I personally, was somewhat educated on the vast history of Nader. It is easy to see him as just a contemporary Radical, but in reality he has been criticizing runaway politics, unbound capitalism, and injustices for his entire adult life. I didn’t realize he is the reason we have seat belts and that he was the cause of various other citizens rights acts. In addition he also the founder of Public Citizen – a consumer and citizens rights watch dog as well as a variety of other non-profits.

  • Capitol Hill News Service
  • Citizen Advocacy Center
  • Citizens Utility Boards
  • Congress Accountability Project
  • Consumer Task Force For Automotive Issues
  • Corporate Accountability Research Project
  • Disability Rights Center
  • Equal Justice Foundation
  • Foundation for Taxpayers and Consumer Rights
  • Georgia Legal Watch
  • National Citizens’ Coalition for Nursing Home Reform
  • National Coalition for Universities in the Public Interest
  • Pension Rights Center
  • PROD (truck safety)
  • Retired Professionals Action Group
  • The Shafeek Nader Trust for the Community Interest
  • 1969: Center for the Study of Responsive Law
  • 1970s: Public Interest Research Groups
  • 1970: Center for Auto Safety
  • 1970: Connecticut Citizen Action Group
  • 1971: Aviation Consumer Action Project
  • 1972: Clean Water Action Project
  • 1972: Center for Women’s Policy Studies
  • 1980: Multinational Monitor (magazine covering multinational corporations)
  • 1982: Trial Lawyers for Public Justice
  • 1982: Essential Information (encourage citizen activism and do investigative journalism)
  • 1983: Telecommunications Research and Action Center
  • 1983: National Coalition for Universities in the Public Interest
  • 1989: Princeton Project 55 (alumni public service)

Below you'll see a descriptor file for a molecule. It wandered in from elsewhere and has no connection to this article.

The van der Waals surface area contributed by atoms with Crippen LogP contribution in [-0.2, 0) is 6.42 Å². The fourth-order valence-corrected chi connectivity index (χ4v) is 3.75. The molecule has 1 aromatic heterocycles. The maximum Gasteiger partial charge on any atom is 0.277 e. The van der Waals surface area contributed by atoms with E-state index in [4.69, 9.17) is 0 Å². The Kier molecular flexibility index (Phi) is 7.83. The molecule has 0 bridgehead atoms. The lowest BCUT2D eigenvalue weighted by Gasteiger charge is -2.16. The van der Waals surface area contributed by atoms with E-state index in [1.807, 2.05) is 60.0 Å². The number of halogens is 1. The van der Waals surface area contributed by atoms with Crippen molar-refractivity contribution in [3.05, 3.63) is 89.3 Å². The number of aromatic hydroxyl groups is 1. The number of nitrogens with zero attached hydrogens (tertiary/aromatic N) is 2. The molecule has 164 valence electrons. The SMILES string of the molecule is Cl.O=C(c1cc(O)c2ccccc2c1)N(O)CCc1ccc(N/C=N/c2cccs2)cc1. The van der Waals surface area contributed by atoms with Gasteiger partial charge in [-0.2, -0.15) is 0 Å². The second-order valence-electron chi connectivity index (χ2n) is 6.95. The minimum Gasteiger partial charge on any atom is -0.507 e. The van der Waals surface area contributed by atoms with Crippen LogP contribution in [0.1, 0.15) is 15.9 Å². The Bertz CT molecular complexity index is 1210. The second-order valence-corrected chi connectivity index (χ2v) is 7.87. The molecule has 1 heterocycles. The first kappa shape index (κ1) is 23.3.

• 1993: Appleseed Foundation (local change)
  • 1994: Resource Consumption Alliance (conserve trees)
  • 1995: Center for Insurance Research
  • 1995: Consumer Project on Technology
  • 1997?: Government Purchasing Project (encourage purchase of safe products)
  • 1998: Center for Justice and Democracy
  • 1998: Organization for Competitive Markets
  • 1998: American Antitrust Institute (ensure fair competition)
  • 1999?: Arizona Center for Law in the Public Interest
  • 1999?: Commercial Alert (protect family, community, and democracy from corporations)
  • 2000: Congressional Accountability Project (fight corruption in Congress)
  • 2001: Citizen Works (promote NGO cooperation, build grassroots support, and start new groups)
  • 2001: Democracy Rising (hold rallies to educate and empower citizens)

After watching the film and learning more about him I became even more of a fan of Nader, but I want to know what others think of him, would be a good President? Why do people not vote for him? Do people really have objections or is it that we are just used to having a two party system, thus we are someone xenophobic towards “third parties” (what a loaded term)?

Also, as i was thinking I wondered. Shouldn’t more Christians be supportive of Nader and other Third Party Candidates. Do the platforms of the democrats and reprublicans line up enough with our own beliefs that we can continue to vote for them?

Playing for the other team

While I was reading the paper today I thumbed through the sports section to see what was interesting. Usually this is a boring time in American sports for me. I don’t keep up with baseball, the circular nature of racing makes me nauseous, and soccer (futbol) gets horrible coverage in the U.S. – even the American League MLS. After sorting through I found an article about WNBA star Becky Hammon who is playing for the Russian Olympic Team.


So is anything wrong with this? Why are people upset about this athlete competing for another country? The U.S. rejoices when we have foreign coaches or athletes play for the United States. The response Americans are having seem to touch on the ethnocentrism and cultural superiority of the U.S. since everyone wants to be America, of course we will welcome foreign athletes, However when the coin if flipped we feel betrayed, treated unfairly and perhaps put down on too level of a playing field with those other countries.


What are your thoughts? Should Becky Hammon be allowed to play for Russia? Does it make a difference? Is this an example of American ethnocentrism or is it something else?